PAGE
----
My second appointment of the day took me to a Police Station that I can only describe as 'quaint'. The Police Station backs directly on to the community library, and according to the reports that I have been given the Police Station is only open on a part time basis. My Client had been accused of attempted theft and attended at the Police Station by appointment. It was fortunate that the arrest was by appointment because a Custody Sergeant had been drafted in for this particular arrest to open up the custody suite of the 'quaint' Police Station to allow my Client to be interviewed. The allegation of attempted theft was nearly six months old, and to be honest I have no idea why the Police even bothered to investigate the matter. The allegation was that my Client had been in a shop, he had been seen to walk up to a bottle of vodka, pick it up and look as if he was going to put it in to bag he was holding, a member of staff then shouted out, "Oi!", and my Client put the bottle back on the shelf. After giving his account in interview of a complete denial by Client was released without charge.

I get to deal with all sorts of crime from attempted thefts like the one mentioned above to murder. I never really know what I will be doing by the end of a day when I start. This particular day is just one example of how I can be called on to deal with the most simple of matters, and then in the same day deal with a very grave matter.

Monday, March 20, 2006

Report Waste Initiative

The Criminal Law Solicitors Association has set up a web site for criminal practitioners to report wastage that they come across in the criminal justice system. The Report Waste Initiative is a forum for people to post messages about their experiences of waste. I am all behind this campaign as us solicitors do take quite a knocking from the public who are told by someone that we are responsible for a large amount of waiting and delays in the criminal justice system when in it is usually the fault of another party such as the Crown Prosecution Service, the Police, the Courts for listing cases irresponsibly, or even the privately contracted firms who move Clients from prisons and police stations to Courts.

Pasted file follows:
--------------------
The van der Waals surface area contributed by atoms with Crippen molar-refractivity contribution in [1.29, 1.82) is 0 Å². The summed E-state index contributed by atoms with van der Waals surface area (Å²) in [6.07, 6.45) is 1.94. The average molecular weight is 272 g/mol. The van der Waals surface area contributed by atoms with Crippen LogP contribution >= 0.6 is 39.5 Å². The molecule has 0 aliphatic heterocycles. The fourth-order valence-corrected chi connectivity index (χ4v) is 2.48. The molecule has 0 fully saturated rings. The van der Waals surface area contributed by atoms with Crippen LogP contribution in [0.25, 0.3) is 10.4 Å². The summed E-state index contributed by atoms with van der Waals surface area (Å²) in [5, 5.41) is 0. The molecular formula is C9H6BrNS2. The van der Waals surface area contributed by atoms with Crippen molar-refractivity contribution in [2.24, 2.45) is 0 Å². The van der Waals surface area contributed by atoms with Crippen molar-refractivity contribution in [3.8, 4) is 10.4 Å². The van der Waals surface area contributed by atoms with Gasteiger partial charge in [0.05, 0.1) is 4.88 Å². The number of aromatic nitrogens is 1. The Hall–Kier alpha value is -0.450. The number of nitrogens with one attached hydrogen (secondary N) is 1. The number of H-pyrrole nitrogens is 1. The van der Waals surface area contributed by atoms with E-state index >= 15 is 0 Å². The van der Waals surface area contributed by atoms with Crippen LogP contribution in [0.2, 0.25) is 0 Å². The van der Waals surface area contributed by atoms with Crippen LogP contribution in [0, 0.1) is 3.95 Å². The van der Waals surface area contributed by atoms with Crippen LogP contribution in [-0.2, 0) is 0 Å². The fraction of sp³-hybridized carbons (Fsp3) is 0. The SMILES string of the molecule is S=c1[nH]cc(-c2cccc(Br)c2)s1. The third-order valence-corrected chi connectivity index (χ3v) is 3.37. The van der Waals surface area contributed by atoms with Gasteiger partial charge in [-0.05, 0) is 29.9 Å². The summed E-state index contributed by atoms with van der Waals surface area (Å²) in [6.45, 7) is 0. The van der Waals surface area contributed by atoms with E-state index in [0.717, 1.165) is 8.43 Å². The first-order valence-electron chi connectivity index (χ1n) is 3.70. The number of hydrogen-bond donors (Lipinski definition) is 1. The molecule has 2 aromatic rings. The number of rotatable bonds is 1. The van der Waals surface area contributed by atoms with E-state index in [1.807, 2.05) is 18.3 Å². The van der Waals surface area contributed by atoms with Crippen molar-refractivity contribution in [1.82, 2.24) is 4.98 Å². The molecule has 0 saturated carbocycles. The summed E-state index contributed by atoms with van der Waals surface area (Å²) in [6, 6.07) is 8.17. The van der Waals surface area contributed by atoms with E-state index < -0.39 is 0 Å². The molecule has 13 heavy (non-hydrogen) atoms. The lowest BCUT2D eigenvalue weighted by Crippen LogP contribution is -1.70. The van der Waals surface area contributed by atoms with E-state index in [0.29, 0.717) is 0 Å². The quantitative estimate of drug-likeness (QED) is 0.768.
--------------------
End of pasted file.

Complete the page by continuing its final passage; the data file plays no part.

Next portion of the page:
To an outsider this web site will look like a bunch of solicitors grouping together and having a right moan, and because all of the posts will be about waste onlookers will think that us criminal solicitors have nothing better to do than whinge. I assure you that this is a good cause and hopefully a systematic record of failings of other parties may hopefully shift the pubic perception that us criminal solicitors are the bad guys in the criminal justice system.

I am very much in support of this waste reporting, so much so that I have one of the CLSA banners displayed on the Criminal Solicitor Dot Net web site:

Report Waste Initiative